October 22, 2018
Atomic bomb survivor to recount her experience at Purdue event
WEST LAFAYETTE, Ind. — Shigeko Sasamori was 14 years old when the atomic bomb was dropped on Hiroshima, Japan, the hypocenter of the explosion just two miles away from where she lived.
The School of Languages and Cultures at Purdue University will welcome Sasamori on Nov. 1 as she presents her personal account of the tragedy, “August 6th 1945: My Story.”
Sasamori sustained extensive burns, but she survived the explosion. In 1955, Kiyoshi Tanimoto, a Japanese reverend, and Norman Cousins, an American journalist, raised funds to bring 25 women from Hiroshima to the United States for reconstructive surgery. The women were later known as Hiroshima Maidens. Sasamori was one of them.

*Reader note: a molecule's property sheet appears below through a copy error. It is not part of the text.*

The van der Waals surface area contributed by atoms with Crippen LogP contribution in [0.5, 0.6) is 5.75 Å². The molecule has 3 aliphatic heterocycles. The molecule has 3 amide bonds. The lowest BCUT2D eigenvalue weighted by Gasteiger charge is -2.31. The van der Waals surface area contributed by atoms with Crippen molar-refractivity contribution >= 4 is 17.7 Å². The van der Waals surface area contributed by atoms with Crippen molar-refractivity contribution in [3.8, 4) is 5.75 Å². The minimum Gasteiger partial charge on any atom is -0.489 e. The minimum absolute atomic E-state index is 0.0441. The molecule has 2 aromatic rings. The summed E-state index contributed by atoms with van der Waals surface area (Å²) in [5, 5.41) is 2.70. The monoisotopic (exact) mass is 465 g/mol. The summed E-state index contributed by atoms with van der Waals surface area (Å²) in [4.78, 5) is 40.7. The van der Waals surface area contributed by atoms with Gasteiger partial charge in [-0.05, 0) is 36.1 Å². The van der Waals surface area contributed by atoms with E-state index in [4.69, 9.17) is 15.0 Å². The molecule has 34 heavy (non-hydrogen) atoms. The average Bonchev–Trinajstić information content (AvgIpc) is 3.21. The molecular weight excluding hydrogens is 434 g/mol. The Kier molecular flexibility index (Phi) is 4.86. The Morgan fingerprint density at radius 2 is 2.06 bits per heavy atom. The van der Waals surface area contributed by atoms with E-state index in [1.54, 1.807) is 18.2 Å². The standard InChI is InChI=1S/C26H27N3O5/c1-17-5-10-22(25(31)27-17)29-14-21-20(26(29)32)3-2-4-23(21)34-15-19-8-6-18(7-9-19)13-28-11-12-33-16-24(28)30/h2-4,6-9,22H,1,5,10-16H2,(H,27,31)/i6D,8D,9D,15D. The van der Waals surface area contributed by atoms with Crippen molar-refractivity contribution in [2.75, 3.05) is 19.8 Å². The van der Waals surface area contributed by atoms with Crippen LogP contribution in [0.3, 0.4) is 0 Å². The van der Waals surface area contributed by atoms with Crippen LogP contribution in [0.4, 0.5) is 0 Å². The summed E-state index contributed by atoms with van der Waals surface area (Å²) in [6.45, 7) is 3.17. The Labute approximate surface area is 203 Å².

“August 6th 1945: My Story” will tell Sasamori’s story of what happened on that day and her life thereafter. Sasamori and Kazumi Hatasa, professor of languages and cultures at Purdue, will jointly tell her story in the aftermath of the bombing, her recovery period in Hiroshima and her life in America. Sasamori now lives in Los Angeles.
The event will begin with a poster exhibit of the atomic bombing, a gift from Hiroshima Peace Museum, at 6:30 p.m., followed by Sasamori’s presentation at 7 p.m. in the Wilmeth Active Learning Center, Room 3087.
The talk is sponsored by the School of Languages and Cultures, the Asian Studies Program and the Peace Studies Program, all in the College of Liberal Arts.
Media contact: Joseph Paul, 765-494-9541, email@example.com
Source: Kazumi Hatasa, firstname.lastname@example.org